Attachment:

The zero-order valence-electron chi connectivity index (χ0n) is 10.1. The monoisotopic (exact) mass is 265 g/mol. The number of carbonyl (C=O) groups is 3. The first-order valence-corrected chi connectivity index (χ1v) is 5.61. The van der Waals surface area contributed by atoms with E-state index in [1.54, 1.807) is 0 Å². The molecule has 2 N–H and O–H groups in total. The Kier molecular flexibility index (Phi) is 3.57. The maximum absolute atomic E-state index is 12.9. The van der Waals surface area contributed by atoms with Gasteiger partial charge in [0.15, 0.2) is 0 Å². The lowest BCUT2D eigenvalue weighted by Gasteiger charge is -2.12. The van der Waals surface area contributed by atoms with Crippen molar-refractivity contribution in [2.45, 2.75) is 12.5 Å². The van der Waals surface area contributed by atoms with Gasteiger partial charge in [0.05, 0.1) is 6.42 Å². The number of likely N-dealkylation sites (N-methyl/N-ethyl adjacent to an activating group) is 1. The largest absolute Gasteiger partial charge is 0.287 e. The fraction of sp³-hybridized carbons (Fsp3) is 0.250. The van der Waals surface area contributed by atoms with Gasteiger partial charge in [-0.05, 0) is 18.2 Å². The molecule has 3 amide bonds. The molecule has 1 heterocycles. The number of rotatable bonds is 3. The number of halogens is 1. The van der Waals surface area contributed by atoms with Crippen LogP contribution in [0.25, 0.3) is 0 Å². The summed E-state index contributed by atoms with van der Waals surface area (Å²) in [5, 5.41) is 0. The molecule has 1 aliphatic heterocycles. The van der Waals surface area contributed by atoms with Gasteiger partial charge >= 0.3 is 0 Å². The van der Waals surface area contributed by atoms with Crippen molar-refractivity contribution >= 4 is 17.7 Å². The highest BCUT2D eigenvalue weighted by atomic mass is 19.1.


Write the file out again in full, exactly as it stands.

The zero-order valence-electron chi connectivity index (χ0n) is 10.1. The monoisotopic (exact) mass is 265 g/mol. The number of carbonyl (C=O) groups is 3. The first-order valence-corrected chi connectivity index (χ1v) is 5.61. The van der Waals surface area contributed by atoms with E-state index in [1.54, 1.807) is 0 Å². The molecule has 2 N–H and O–H groups in total. The Kier molecular flexibility index (Phi) is 3.57. The maximum absolute atomic E-state index is 12.9. The van der Waals surface area contributed by atoms with Gasteiger partial charge in [0.15, 0.2) is 0 Å². The lowest BCUT2D eigenvalue weighted by Gasteiger charge is -2.12. The van der Waals surface area contributed by atoms with Crippen molar-refractivity contribution in [2.45, 2.75) is 12.5 Å². The van der Waals surface area contributed by atoms with Gasteiger partial charge in [0.05, 0.1) is 6.42 Å². The number of likely N-dealkylation sites (N-methyl/N-ethyl adjacent to an activating group) is 1. The largest absolute Gasteiger partial charge is 0.287 e. The fraction of sp³-hybridized carbons (Fsp3) is 0.250. The van der Waals surface area contributed by atoms with Gasteiger partial charge in [-0.05, 0) is 18.2 Å². The molecule has 3 amide bonds. The molecule has 1 heterocycles. The number of rotatable bonds is 3. The number of halogens is 1. The van der Waals surface area contributed by atoms with Crippen LogP contribution in [0.25, 0.3) is 0 Å². The summed E-state index contributed by atoms with van der Waals surface area (Å²) in [5, 5.41) is 0. The molecule has 1 aliphatic heterocycles. The van der Waals surface area contributed by atoms with Gasteiger partial charge >= 0.3 is 0 Å². The van der Waals surface area contributed by atoms with Crippen molar-refractivity contribution >= 4 is 17.7 Å². The highest BCUT2D eigenvalue weighted by atomic mass is 19.1.